William Wilson by Poe depicts the otherness theme through the character of the main protagonist, Wilson. William Wilson is different from the normal expectations of man’s behavior through his dual nature. He abides by both reality and illusion, especially after his institutionalization. While institutionalized, Wilson develops an alter ego, which he identifies using his own name, which subjects him to schizophrenic experiences (Kao 2). He becomes confined in the institution through which the allusions limit him from understanding his surroundings. The illusions associated with the development of the alter ego challenge him to struggle to acquire free will. However, as the story progresses, it becomes clear that Wilson is not confined or controlled by the institution but rather by his own mind (Kao 2). The academy, as per his case, becomes the external force that oppresses his free will. Being the perceived external force, Wilson focuses to overwhelm it in his pursuit for free will. Wilson states, “at an age when few children have abandoned their leading-strings, [he] was left to the guidance of [his] own will, and became, in all but name, the master of [his] own actions” (Poe) to illustrate the victimization imposed on him by the academy. The mental pursuit of his free will is illustrated by the statement, “The next morning I began a hurried journey away from Oxford University. I ran, but I could not escape. I went from city to city, and in each one Wilson appeared.” From his description, the institution is endless and entails complex divisions. Besides the academy’s complex nature, Wilson also views his free will to be limited by the teacher who imposes complex rules in the entire institution (Kao 3). The teacher is positioned at various levels that include being the school’s administrator, a pastor apart from the teacher. Wilson exhibits fear when he views the teacher both in school and in church. It is important to note that his mental deterioration commences immediately after he becomes part of the institution as his experience is different when compared to pre-school life. However, through the struggle to acquire freedom from the academy and the teacher, the mental struggle results in his self-destruction. At the end of the story, he states, “And, in my death— see by this face, which is your own, how wholly, how completely, you have killed — yourself!” (Poe). The statement does not possibly imply an actual death but may also signify Wilson’s complete mental incapacitation (Kao 5). Therefore, through the mental struggle between reality and illusion Poe illustrates the theme of otherness through Wilson’s character.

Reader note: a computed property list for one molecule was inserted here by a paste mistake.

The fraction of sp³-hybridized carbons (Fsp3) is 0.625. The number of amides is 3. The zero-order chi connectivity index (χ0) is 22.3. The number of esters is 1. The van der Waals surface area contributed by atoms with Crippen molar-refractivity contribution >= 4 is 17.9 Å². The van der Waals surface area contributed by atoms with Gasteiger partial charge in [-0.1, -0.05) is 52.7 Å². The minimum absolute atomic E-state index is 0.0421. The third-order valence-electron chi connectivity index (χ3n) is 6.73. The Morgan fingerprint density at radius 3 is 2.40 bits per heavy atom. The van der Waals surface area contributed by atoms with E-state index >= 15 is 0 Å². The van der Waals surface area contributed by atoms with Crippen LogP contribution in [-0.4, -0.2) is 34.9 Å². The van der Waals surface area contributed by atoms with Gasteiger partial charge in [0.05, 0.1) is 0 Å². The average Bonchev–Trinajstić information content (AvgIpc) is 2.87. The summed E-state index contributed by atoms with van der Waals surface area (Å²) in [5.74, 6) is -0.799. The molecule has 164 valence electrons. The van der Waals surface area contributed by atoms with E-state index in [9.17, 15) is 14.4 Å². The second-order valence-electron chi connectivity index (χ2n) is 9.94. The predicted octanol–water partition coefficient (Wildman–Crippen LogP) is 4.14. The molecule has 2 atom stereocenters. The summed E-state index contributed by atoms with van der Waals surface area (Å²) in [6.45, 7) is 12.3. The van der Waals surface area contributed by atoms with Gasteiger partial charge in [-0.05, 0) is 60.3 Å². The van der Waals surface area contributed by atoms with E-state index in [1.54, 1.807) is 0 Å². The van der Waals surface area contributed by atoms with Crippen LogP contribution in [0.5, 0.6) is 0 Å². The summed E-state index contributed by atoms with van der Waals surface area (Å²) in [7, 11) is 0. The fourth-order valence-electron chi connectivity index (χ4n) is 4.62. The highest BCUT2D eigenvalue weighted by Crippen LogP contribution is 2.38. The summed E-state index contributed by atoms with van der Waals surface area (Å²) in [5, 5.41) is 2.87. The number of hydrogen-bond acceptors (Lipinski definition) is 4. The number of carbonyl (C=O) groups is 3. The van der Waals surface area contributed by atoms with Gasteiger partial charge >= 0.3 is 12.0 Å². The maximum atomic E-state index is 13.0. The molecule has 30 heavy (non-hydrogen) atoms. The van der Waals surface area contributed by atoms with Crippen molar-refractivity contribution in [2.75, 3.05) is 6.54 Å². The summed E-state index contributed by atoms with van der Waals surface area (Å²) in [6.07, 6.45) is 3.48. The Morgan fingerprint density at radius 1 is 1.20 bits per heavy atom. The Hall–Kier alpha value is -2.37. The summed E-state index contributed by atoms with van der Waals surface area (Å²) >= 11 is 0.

Otherness, in The Tell-Tale Heart by Edgar Allan Poe is illustrated by the madness of the narrator. The story is narrated using the first person which makes it easier for the reader to comprehend the protagonist’s elusive thoughts. His dark thoughts differ from the norm especially since he appears to be disturbed by illogical elements (Amir 596). His awkward behaviour is illustrated with his claim that he is of sound mind rather than mad, the idea that he is disturbed by a sound that keeps elevating. On his stance that he was not mentally incapacitated, he perceives that his sickness developed his senses, thought-processes and emotions including a strong hearing ability. He states, “The disease had sharpened my senses –not destroyed –not dulled them. Above all was the sense of hearing acute,” (Poe 1). It is from his assumed “strong” senses that he is pushed to believe that one of the eyes of the old man has to be eliminated. He perceives that he had no problem with the old man apart from his eye. He states, “Whenever it fell upon me, my blood ran cold; and so by degrees –very gradually –I made up my mind to take the life of the old man, and thus rid myself of the eye forever.” In other words, it is his indifferent senses that push him to commit murder. It is from the statement that the reader ascertains that the narrator is mentally incapacitated (Amir 597). Also, the narrator appears to be thrilled about how he managed to carry out the murder; an aspect that deviates from the societal norm when it comes to valuing life. He states, “Oh, you would have laughed to see how cunningly I thrust it in!” Apart from the eye, he believes that the sounds that he keeps on hearing emanate from the old man’s heart. This happens on the last day of his attempt to kill the old man when he hears the heartbeat with the view that the sound from it keeps on elevating. Furthermore, he believes that the sound could be heard by the neighbours. To put an end to the sound, he pounces at the old man and kills him. When police arrived at his home after receiving a call from the neighbour about some disturbance emanating from his house, he calmly takes the police around the house. However, he begins to hear the sound again. He attempts to ignore it by moving his chair but is unable to control it. By then, he becomes convinced that the police are aware of his deed and thus confesses about his crime. He states, “Villains!” I shrieked, “dissemble no more! I admit the deed! –tear up the planks! here, here! –It is the beating of his hideous heart!” (Poe). The most possible assumption is that the narrator is struggling with guilt and attempting to justify his actions using illusions (Amir 598). Otherness, in this case, is illustrated by his state of mind whereby he fails to distinguish between reality and illusions.